Distributed Energy Resources

Activity tied to DG customer fees starts to pick up, report says

Activity related to additional fees and new billing mechanisms, such as demand charges, for distributed generation (DG), is starting to ramp up after slowing down in 2017 and early 2018, according to a report released by the NC Clean Energy Technology Center on Oct. 24.

In the third quarter of 2018, three utilities – Michigan’s DTE Energy and Upper Peninsula Power, along with Montana’s NorthWestern Energy -- proposed additional fees for DG customers, while regulators in Kansas approved Westar Energy’s proposed demand charge for residential DG customers, the report, “The 50 States of Solar,” said.

In West Virginia, proposed revisions to the state’s net metering rules “potentially open the door to additional fees by allowing charges for the ‘incremental cost of interconnection’ of customer-generators,” NC Clean Energy Technology Center said.

The report notes that in Massachusetts, a demand charge approved earlier in 2018 was overturned by legislation enacted in Q3 2018, but the measure only sets new requirements for the design of demand charges and does not disallow them.

Convergence on locational value

Meanwhile, the report said that distribution system planning and solar compensation discussions are growing closer together, “as states look to grid planning processes to provide greater information on the locational value that distributed energy resources (DERs) provide.”

Looking at state-level activity, the report notes that the Public Utilities Commission of Nevada approved distributed resource planning rules in the third quarter of 2018, requiring an evaluation of the locational benefits and costs of DERs.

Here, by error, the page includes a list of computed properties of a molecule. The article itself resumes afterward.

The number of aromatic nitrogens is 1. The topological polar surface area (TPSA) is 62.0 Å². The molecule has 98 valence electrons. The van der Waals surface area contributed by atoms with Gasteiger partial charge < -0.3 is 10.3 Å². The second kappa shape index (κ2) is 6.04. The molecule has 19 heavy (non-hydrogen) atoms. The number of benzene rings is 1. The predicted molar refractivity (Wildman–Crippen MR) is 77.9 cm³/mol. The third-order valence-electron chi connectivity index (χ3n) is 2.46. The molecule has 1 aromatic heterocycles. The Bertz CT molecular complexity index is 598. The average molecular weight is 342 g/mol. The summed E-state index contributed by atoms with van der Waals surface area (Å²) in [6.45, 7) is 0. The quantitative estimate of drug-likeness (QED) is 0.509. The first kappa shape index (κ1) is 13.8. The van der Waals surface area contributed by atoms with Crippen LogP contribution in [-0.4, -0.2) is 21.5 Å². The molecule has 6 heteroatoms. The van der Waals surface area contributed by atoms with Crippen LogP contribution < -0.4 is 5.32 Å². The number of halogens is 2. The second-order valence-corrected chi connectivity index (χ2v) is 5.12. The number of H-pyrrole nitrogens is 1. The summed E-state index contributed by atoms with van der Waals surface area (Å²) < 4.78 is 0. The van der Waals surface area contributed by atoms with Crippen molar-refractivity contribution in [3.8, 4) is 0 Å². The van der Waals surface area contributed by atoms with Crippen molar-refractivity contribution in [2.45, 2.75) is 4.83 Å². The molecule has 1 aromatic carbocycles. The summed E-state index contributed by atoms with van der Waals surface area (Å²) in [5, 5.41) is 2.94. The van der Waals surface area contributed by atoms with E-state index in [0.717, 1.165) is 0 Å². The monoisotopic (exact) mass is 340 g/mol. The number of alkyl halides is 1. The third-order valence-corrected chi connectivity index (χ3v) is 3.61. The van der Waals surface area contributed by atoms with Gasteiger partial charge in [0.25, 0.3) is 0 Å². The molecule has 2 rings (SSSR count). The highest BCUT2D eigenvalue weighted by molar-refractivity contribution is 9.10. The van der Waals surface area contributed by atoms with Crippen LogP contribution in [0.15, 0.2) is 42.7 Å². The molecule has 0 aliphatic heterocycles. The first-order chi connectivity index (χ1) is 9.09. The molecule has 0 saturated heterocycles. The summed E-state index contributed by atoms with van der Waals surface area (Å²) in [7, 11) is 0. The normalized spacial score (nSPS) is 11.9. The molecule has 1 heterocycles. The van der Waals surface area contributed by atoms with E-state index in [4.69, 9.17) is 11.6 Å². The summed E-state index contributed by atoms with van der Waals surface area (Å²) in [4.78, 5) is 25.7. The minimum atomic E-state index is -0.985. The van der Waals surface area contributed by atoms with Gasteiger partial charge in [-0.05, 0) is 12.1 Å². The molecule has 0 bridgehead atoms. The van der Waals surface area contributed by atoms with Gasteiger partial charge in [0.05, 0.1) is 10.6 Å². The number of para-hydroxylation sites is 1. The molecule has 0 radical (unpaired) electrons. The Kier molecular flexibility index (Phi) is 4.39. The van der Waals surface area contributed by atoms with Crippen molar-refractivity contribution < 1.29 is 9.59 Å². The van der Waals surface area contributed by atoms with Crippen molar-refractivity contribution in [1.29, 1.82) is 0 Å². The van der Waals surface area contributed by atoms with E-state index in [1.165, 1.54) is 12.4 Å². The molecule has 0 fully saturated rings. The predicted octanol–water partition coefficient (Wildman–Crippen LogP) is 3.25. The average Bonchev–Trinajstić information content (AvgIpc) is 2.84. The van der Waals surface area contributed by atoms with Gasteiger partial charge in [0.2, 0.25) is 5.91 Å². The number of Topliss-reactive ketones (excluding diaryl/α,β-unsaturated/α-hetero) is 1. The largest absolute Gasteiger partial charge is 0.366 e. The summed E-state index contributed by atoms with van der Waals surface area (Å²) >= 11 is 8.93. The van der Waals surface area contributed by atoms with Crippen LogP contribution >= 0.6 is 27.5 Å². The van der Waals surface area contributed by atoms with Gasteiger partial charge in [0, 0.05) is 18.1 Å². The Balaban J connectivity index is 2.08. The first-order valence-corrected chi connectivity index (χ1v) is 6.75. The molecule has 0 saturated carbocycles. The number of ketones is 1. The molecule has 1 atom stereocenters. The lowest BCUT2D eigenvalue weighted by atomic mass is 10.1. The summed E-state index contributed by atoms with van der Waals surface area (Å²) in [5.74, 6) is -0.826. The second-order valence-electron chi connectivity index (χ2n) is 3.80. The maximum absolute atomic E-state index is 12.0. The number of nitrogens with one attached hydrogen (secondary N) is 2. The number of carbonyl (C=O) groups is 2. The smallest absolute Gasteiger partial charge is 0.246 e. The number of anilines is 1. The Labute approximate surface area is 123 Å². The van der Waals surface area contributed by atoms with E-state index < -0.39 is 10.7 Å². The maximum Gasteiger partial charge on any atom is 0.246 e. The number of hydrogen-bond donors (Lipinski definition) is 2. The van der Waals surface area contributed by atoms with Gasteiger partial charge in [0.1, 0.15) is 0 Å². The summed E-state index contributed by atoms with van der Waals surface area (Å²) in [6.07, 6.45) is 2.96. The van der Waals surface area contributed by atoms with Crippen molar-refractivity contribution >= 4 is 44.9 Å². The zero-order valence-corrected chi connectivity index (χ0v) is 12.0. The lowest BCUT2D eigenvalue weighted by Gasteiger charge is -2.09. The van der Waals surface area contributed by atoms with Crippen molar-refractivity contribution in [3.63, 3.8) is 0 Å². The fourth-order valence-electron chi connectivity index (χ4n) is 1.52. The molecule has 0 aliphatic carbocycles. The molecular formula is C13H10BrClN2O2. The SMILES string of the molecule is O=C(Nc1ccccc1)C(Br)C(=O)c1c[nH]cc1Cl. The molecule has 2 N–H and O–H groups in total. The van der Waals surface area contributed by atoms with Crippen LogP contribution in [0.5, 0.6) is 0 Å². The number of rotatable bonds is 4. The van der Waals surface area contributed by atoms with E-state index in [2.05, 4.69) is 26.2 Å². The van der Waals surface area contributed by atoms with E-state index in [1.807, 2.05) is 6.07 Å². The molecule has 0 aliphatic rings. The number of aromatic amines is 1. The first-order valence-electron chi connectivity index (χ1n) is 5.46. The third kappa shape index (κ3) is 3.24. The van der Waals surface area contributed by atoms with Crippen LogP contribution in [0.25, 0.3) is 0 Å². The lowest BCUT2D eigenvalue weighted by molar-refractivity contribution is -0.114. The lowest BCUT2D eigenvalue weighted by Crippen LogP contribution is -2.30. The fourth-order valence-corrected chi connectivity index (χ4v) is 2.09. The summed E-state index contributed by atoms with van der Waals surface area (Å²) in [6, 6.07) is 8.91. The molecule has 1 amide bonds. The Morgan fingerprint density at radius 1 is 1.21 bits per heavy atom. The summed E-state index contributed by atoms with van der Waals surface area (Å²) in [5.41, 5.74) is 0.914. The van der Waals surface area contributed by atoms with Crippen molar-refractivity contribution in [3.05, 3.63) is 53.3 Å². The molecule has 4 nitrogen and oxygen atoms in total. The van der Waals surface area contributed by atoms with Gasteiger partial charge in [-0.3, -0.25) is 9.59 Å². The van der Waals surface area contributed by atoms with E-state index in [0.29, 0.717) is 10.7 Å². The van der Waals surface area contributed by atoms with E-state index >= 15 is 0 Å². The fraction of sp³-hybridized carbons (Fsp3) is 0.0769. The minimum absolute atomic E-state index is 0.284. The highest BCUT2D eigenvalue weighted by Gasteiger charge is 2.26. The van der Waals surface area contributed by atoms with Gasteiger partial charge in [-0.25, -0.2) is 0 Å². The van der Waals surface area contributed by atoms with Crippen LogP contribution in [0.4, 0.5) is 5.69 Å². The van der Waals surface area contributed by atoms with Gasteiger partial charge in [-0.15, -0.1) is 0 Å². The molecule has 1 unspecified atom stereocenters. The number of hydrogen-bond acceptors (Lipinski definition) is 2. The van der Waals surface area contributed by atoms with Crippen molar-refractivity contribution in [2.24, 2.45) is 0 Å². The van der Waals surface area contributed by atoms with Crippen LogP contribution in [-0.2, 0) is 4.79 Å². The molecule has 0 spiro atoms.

Proposed distribution system planning rules in Missouri and Washington both consider the locational value of DERs, with Washington’s draft rules explicitly calling for tariffs and rate designs that compensate customers for the value of their DERs.

In New England, the New Hampshire Public Utilities Commission is planning to conduct a distribution locational value study to inform net metering successor discussions, according to the report, while in Illinois, a draft working group report addresses the use of integrated distribution planning to identify the locational value of DERs.

NC Clean Energy Technology Center also reported that several states and utilities are considering whether the customer or the utility should bear the cost of installing additional meters, such as a bidirectional meter for net metering or a separate production meter.

Proposed net metering rule revisions in West Virginia would alter the financial responsibility for a bidirectional meter from the utility to the customer

“Meanwhile, a settlement in Duquesne Light Company’s general rate case in Pennsylvania requires the installation of production meters for new net metering customers, to be paid for by the utility,” the report said.

In the West, an Arizona decision approves a monthly meter fee for DG customers of Tucson Electric Power and UNS Electric, while in New England, Maine regulators recently determined that customers are not responsible for the cost of the production meter necessary to comply with the state’s new DG compensation rules.

Distributed solar policy action in Q3

The report found that 45 states and the District of Columbia took some type of distributed solar policy action during the third quarter of 2018, with the greatest number of actions relating to net metering policies, residential fixed charge or minimum bill increases, and community solar policies.

A total of 157 distributed solar policy actions were taken during the third quarter, with the greatest number of actions taken in Arizona, California, New York, Illinois, Massachusetts, Michigan, Montana, and Virginia.